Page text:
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Midcontinent, Most of West Soft in Near-Flat Market

Most prices in the East were little changed either up or down Friday, while significant losses dominated at a majority of Midcontinent and non-Rockies western points. The overall softness reflected a continuing dearth of weather-based demand along with the previous day's 4.1-cent descent by June futures and the usual weekend decline of industrial load.

A slight majority of points saw losses ranging from 2-3 cents to nearly 40 cents. The rest of the market was flat to nearly 60 cents higher, but except for an unusually large increase by El Paso's San Juan-Bondad pool, gains were relatively moderate in being capped around 30 cents.

Negative screen guidance will continue for Monday's cash market after June futures fell another 19.4 cents Friday (see related story).

Moderate shoulder-month weather remained the prognosis for mid-May in most of North America. About the only extremes remaining were low 100s highs in parts of the desert Southwest and freezing lows at such locations as Winnipeg in central Canada. However, highs were due to bump up into the mid 90s in interior California Saturday, according to Weather Central.

El Paso said linepack had returned to normal Friday after being high systemwide Thursday.

Saying it anticipated cooler weather beginning Sunday in its market area, Southern Natural Gas expected storage requirements to exceed its injection capability by about 100 MMcf/d for Saturday and Sunday.

Analysts were noting that the report of a 2,000-plus Bcf storage inventory was only the second time in history that inventories have reached such lofty levels in early May. The previous time was in the week ending May 12, 2006, when many storage customers were concerned about the lingering Gulf of Mexico production outages from hurricanes Katrina and Rita in the previous year.

Producers are "fighting the surplus of gas everywhere," said a Midcontinent producer. Pipelines are "getting pressured up," he added, and are allowing almost no parking services any more. Unless very hot weather comes along soon, he has a "very bearish outlook from now on."

The pipelines are battling an oversupply problem, the producer continued, saying he figured almost all of the recent price strength has been due to people buying for storage injections to get an early jump on filling their accounts. The cash market "finally" began to succumb to fundamental weakness in the middle of last week, he said. "The Nymex traders were bulls while us fundamental guys were scratching our heads" about the unlikely price strength until then, he said. The producer noted that the Midcontinent would be cooling during the weekend, but no heating load was likely to result.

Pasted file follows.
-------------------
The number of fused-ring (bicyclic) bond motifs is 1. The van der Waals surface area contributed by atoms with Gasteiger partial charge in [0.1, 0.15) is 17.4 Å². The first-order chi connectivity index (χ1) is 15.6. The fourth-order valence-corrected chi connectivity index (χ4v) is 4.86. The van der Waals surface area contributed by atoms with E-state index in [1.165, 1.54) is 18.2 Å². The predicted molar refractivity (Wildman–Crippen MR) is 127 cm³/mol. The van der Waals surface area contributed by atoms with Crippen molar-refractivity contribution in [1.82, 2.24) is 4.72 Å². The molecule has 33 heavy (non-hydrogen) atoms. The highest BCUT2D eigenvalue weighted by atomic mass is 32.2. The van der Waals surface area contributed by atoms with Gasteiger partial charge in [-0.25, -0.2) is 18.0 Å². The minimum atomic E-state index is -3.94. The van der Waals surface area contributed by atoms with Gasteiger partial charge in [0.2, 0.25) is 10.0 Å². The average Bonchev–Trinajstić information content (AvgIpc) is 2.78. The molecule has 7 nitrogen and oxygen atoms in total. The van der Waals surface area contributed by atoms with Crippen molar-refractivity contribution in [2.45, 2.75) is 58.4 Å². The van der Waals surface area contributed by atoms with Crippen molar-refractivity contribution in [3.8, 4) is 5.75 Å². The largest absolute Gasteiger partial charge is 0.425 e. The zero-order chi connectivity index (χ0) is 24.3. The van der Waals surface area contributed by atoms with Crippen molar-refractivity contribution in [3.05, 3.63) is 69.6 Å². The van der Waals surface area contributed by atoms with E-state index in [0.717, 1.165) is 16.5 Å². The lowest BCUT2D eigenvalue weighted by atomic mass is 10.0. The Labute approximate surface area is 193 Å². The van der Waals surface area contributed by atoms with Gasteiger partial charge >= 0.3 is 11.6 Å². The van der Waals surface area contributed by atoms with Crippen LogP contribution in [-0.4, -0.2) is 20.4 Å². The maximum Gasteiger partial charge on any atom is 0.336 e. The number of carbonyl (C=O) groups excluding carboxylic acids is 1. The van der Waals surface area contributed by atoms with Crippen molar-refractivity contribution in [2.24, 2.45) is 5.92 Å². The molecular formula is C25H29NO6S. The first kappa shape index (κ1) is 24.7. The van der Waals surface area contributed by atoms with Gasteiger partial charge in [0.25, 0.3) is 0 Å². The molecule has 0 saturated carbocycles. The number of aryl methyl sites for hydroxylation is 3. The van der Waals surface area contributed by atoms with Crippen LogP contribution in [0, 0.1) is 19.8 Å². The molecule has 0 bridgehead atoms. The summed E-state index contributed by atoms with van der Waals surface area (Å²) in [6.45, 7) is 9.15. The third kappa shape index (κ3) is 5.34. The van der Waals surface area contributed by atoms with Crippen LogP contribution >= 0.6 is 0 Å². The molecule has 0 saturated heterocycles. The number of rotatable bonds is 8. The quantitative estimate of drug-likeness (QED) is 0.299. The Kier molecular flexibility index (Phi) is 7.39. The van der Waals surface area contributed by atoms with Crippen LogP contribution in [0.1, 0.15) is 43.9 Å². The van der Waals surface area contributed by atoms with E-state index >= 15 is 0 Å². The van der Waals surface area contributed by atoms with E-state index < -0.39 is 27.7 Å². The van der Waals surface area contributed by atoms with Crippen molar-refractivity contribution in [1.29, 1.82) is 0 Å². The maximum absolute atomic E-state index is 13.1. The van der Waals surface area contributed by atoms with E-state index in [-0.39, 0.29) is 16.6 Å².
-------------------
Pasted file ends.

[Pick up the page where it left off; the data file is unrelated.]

A Rockies producer said he sees little hope for higher prices this year and thinks they "will get worse if we get hit with more LNG" (liquefied natural gas) imports. "LNG looks to be the real wild card this year," he added (see related story).

If storage fills before cold weather arrives next fall, producers will either have to shut in wells or sell gas at whatever they can get in the spot market because they "won't or can't" shut in because of potential formation damage, he said. "Guess what happens to spot prices if that happens?"

However, "if we don't get flooded with LNG, I think prices could turn up this fall because production should be in free-fall by then," the producer continued. There's always a chance for a long, hot summer as well as hurricanes, he said. The possibility of a low hydropower situation in California might also turn out to be a plus factor for gas consumption, he said. Also, new storage facilities coming on-line this year are expected to need more than 100 Bcf for base gas alone, according to a Credit Suisse report, "so it's not all doom and gloom," he said.

Another Midcontinent producer confessed earlier in the week to being "a bit surprised by this run-up based on the [lack of] fundamentals." Some of the upward movement by gas was probably in sympathy with the strength of crude oil prices and the ongoing fall in gas-seeking drilling rigs, he said. "We're a seller on the rallies," he added, and just can't see natural gas futures moving above a $5 handle this year, but could be wrong.

Heavy rains have been delaying well hookups in the Midcontinent recently, the producer continued. It's even been difficult getting into some sites to check meters and other equipment, he said.

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